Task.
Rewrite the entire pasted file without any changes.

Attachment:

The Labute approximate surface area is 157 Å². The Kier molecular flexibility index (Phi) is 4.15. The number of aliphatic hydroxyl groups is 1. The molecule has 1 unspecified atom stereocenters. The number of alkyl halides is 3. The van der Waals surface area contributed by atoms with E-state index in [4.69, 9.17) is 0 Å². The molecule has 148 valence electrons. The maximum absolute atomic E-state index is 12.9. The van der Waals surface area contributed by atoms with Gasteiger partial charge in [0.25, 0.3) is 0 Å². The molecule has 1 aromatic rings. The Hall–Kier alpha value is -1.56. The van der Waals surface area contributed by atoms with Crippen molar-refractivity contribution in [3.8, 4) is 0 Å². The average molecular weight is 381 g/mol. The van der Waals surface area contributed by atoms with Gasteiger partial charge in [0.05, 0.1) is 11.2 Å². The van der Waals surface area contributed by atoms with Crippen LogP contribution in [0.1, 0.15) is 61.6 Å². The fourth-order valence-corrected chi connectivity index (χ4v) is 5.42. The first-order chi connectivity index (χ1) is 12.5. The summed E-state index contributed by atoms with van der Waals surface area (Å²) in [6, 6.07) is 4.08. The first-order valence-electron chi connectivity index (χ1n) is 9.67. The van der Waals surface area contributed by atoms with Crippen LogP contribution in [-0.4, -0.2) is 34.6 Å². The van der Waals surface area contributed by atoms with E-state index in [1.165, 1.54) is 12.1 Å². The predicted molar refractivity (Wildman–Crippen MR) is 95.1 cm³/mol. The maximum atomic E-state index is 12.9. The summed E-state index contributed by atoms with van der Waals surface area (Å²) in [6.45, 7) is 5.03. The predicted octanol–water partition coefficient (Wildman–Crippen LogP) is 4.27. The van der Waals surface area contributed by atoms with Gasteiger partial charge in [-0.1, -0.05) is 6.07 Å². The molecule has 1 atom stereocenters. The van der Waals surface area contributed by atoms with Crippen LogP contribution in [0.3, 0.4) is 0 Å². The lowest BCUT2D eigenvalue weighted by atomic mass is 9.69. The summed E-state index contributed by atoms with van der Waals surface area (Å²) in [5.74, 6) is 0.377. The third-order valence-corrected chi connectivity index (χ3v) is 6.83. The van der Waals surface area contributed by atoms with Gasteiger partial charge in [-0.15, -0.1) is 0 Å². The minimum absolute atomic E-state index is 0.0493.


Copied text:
The Labute approximate surface area is 157 Å². The Kier molecular flexibility index (Phi) is 4.15. The number of aliphatic hydroxyl groups is 1. The molecule has 1 unspecified atom stereocenters. The number of alkyl halides is 3. The van der Waals surface area contributed by atoms with E-state index in [4.69, 9.17) is 0 Å². The molecule has 148 valence electrons. The maximum absolute atomic E-state index is 12.9. The van der Waals surface area contributed by atoms with Gasteiger partial charge in [0.25, 0.3) is 0 Å². The molecule has 1 aromatic rings. The Hall–Kier alpha value is -1.56. The van der Waals surface area contributed by atoms with Crippen molar-refractivity contribution in [3.8, 4) is 0 Å². The average molecular weight is 381 g/mol. The van der Waals surface area contributed by atoms with Gasteiger partial charge in [0.05, 0.1) is 11.2 Å². The van der Waals surface area contributed by atoms with Crippen LogP contribution in [0.1, 0.15) is 61.6 Å². The fourth-order valence-corrected chi connectivity index (χ4v) is 5.42. The first-order chi connectivity index (χ1) is 12.5. The summed E-state index contributed by atoms with van der Waals surface area (Å²) in [6, 6.07) is 4.08. The first-order valence-electron chi connectivity index (χ1n) is 9.67. The van der Waals surface area contributed by atoms with Crippen LogP contribution in [-0.4, -0.2) is 34.6 Å². The van der Waals surface area contributed by atoms with E-state index in [1.165, 1.54) is 12.1 Å². The predicted molar refractivity (Wildman–Crippen MR) is 95.1 cm³/mol. The maximum atomic E-state index is 12.9. The summed E-state index contributed by atoms with van der Waals surface area (Å²) in [6.45, 7) is 5.03. The predicted octanol–water partition coefficient (Wildman–Crippen LogP) is 4.27. The van der Waals surface area contributed by atoms with Gasteiger partial charge in [-0.1, -0.05) is 6.07 Å². The molecule has 1 atom stereocenters. The van der Waals surface area contributed by atoms with Crippen LogP contribution in [0.3, 0.4) is 0 Å². The lowest BCUT2D eigenvalue weighted by atomic mass is 9.69. The summed E-state index contributed by atoms with van der Waals surface area (Å²) in [5.74, 6) is 0.377. The third-order valence-corrected chi connectivity index (χ3v) is 6.83. The van der Waals surface area contributed by atoms with Gasteiger partial charge in [-0.15, -0.1) is 0 Å². The minimum absolute atomic E-state index is 0.0493.